by Kevin Henkes


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Owen had a fuzzy yellow blanket. "Fuzzy goes where I go," said Owen. But Mrs. Tweezers disagreed. She thought Owen was too old for a blanket. Owen disagreed. No matter what Mrs. Tweezers came up with, Blanket Fairies or vinegar, Owen had the answer. But when school started, Owen't mother knew just what to do, and everyone -- Owen, Fuzzy, and even Mrs. Tweezers -- was happy.

Product Details

ISBN-13: 9780688114497
Publisher: HarperCollins Publishers
Publication date: 09/15/1993
Pages: 32
Sales rank: 41,681
Product dimensions: 8.00(w) x 9.88(h) x 0.25(d)
Lexile: 510L (what's this?)
Age Range: 3 - 6 Years

About the Author

Kevin Henkes is an award-winning author and illustrator of many books for children of all ages. He received the Caldecott Medal for Kitten’s First Full Moon; Caldecott Honors for Waiting and Owen; two Newbery Honors—one for Olive’s Ocean and one for The Year of Billy Miller—and Geisel Honors for Waiting and Penny and Her Marble. His other books include Egg, Old Bear, A Good Day, Chrysanthemum, and the beloved Lilly’s Purple Plastic Purse. Kevin Henkes lives with his family in Madison, Wisconsin. www.kevinhenkes.com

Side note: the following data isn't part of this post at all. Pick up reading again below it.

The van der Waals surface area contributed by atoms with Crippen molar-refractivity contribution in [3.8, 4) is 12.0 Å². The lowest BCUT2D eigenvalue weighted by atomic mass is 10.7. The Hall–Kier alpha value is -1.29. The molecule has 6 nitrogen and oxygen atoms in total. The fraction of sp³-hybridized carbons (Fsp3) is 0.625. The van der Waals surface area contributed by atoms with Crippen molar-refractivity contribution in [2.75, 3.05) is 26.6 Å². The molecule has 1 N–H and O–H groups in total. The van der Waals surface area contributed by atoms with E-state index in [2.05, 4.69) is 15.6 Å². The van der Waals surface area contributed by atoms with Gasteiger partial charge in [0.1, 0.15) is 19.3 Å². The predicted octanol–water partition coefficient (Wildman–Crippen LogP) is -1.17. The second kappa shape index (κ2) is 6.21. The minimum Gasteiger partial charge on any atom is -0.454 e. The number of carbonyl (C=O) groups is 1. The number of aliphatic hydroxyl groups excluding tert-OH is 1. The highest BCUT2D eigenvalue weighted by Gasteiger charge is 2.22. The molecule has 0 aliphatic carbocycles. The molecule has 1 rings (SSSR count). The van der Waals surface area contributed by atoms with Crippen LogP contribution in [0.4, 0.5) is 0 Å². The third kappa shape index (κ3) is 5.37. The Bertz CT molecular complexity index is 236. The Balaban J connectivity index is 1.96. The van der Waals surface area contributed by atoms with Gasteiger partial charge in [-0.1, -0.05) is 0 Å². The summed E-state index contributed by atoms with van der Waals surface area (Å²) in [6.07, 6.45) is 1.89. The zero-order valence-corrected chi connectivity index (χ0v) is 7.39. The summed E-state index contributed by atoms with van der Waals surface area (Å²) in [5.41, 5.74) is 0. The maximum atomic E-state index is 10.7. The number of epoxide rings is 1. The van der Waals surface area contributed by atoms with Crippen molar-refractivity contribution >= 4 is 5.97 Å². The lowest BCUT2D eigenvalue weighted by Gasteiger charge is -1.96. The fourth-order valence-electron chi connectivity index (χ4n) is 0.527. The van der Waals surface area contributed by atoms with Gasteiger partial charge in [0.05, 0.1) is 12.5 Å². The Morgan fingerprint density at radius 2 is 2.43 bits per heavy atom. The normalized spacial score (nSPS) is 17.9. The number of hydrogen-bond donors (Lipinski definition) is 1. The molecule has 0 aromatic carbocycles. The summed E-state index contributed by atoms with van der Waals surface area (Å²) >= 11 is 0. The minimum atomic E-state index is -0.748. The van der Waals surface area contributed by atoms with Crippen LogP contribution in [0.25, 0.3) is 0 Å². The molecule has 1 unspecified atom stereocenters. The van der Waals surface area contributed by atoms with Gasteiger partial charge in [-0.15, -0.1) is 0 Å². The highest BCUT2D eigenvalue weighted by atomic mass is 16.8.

Kevin Henkes is an award-winning author and illustrator of many books for children of all ages. He received the Caldecott Medal for Kitten’s First Full Moon; Caldecott Honors for Waiting and Owen; two Newbery Honors—one for Olive’s Ocean and one for The Year of Billy Miller—and Geisel Honors for Waiting and Penny and Her Marble. His other books include Egg, Old Bear, A Good Day, Chrysanthemum, and the beloved Lilly’s Purple Plastic Purse. Kevin Henkes lives with his family in Madison, Wisconsin. www.kevinhenkes.com


Madison, Wisconsin

Date of Birth:

November 27, 1960

Place of Birth:

Racine, Wisconsin


University of Wisconsin, Madison